Advertisement

Home / Culture / Arts / Still relevant: Gandhi at 150

Still relevant: Gandhi at 150

Birla Academy’s recent show, Speaking Gandhiana, was a tribute linked to his 150th birth anniversary
Artwork from Speaking Gandhiana.
Artwork from Speaking Gandhiana.
Birla Academy

Rita Datta   |   Published 12.12.20, 12:10 AM

It’s a measure of his relevance that, seven-plus decades after his assassination, Gandhi still occupies a vibrant eristic space where deification and detraction wrestle, as research seeks to temper pious rhetoric. Birla Academy’s recent show, Speaking Gandhiana, was a tribute linked to his 150th birth anniversary, but one in which Gandhi is mystifyingly marginalized, as are his associates, ideas and movements. 

Too elastic an interpretation of the term accommodates every kind of art. If Gandhi is taken as a broad, overarching ideological packaging of mythological references and nebulous, all-weather catch words like “roots”, “love”, “truth”, “oneness” — rife with Rashomonesque ruptures and routinely interrogated in contemporary art — it would make the title both simplistic and meaningless. For an institute that’s set rigorous standards for its own shows, this intellectual naiveté is bemusing.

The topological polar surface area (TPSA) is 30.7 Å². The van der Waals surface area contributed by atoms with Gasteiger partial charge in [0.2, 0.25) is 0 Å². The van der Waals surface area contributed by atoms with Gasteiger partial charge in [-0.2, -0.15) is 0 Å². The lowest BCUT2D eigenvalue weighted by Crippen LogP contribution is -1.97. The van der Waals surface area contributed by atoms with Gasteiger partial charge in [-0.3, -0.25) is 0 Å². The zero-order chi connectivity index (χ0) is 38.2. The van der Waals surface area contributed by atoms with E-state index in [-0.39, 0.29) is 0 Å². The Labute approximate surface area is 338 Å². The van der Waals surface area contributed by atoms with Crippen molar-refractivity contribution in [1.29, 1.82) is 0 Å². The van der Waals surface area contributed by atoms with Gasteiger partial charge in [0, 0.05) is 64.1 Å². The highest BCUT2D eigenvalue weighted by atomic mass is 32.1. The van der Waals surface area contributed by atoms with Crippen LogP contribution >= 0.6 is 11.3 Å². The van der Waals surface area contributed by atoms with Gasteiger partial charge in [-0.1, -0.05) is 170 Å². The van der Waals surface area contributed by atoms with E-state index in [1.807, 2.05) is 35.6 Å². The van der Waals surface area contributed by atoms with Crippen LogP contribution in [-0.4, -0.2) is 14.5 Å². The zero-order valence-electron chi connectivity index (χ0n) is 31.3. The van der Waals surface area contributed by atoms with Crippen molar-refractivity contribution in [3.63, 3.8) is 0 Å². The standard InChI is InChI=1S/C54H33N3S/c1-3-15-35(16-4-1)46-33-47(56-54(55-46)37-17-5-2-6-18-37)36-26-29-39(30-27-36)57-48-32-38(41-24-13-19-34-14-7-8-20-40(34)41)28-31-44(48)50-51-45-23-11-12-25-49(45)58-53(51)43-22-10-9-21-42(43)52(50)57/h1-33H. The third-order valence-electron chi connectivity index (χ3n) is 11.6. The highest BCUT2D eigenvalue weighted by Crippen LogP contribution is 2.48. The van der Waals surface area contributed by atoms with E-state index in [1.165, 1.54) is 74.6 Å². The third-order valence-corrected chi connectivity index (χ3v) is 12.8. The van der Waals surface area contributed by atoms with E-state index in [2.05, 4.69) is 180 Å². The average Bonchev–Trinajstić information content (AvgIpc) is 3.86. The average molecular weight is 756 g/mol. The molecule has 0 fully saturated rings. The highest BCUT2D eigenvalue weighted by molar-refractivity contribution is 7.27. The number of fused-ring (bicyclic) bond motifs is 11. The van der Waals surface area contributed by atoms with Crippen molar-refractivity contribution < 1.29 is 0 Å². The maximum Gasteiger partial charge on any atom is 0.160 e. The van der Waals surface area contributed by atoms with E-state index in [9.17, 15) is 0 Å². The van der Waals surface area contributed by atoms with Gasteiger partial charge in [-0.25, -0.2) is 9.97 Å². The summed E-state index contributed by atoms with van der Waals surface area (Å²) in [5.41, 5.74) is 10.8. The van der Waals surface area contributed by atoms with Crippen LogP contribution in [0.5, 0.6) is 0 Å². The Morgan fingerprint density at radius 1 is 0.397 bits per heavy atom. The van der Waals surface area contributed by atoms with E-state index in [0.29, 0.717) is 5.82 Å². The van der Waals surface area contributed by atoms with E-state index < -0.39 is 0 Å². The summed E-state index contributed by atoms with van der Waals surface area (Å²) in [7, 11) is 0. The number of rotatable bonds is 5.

The Academy’s handsome collection, fortunately, comes to the rescue of the show, despite its randomness in bringing together artists from different regions and eras. Its prized items in this context are archival documents of G.D. Birla, a draft of Tagore’s renunciation of knighthood and some Gandhi literature. Coming to the artists, the first one to mention is Nandalal Bose, the creator of the Haripura panels and the Constitution embellishment, whose temperament matched Gandhi’s in its keenness to rediscover the texture of indigenous culture through everyman’s way of life. A roll-call of many big names follow: from Ravi Verma and Chughtai, to K.G. Subramanyan and Bikash Bhattachrjee. Ramkinkar Baij’s sculpture of a striding Gandhi, Ramen Chakraborty’s line depiction of his face and Shuvaprasanna’s portrait of Badshah Khan deserve mention here.

The guest section is quite a letdown for its uneven quality, although an open letter of Narayan Desai, Baisampaiyan Saha’s photographs and the hi-decibel discordance in Mukesh Ganji’s art are noticeable. But redemption comes from Hiran Mitra’s captivating installation and a video by multi-media artist, Wilfried Agricola de Cologne, in which violence, protest and racism — of which even Gandhi wasn’t, in fact, wholly free — bring him back centre stage.



Advertisement
Advertisement
Advertisement
 
 
 
Copyright © 2020 The Telegraph. All rights reserved.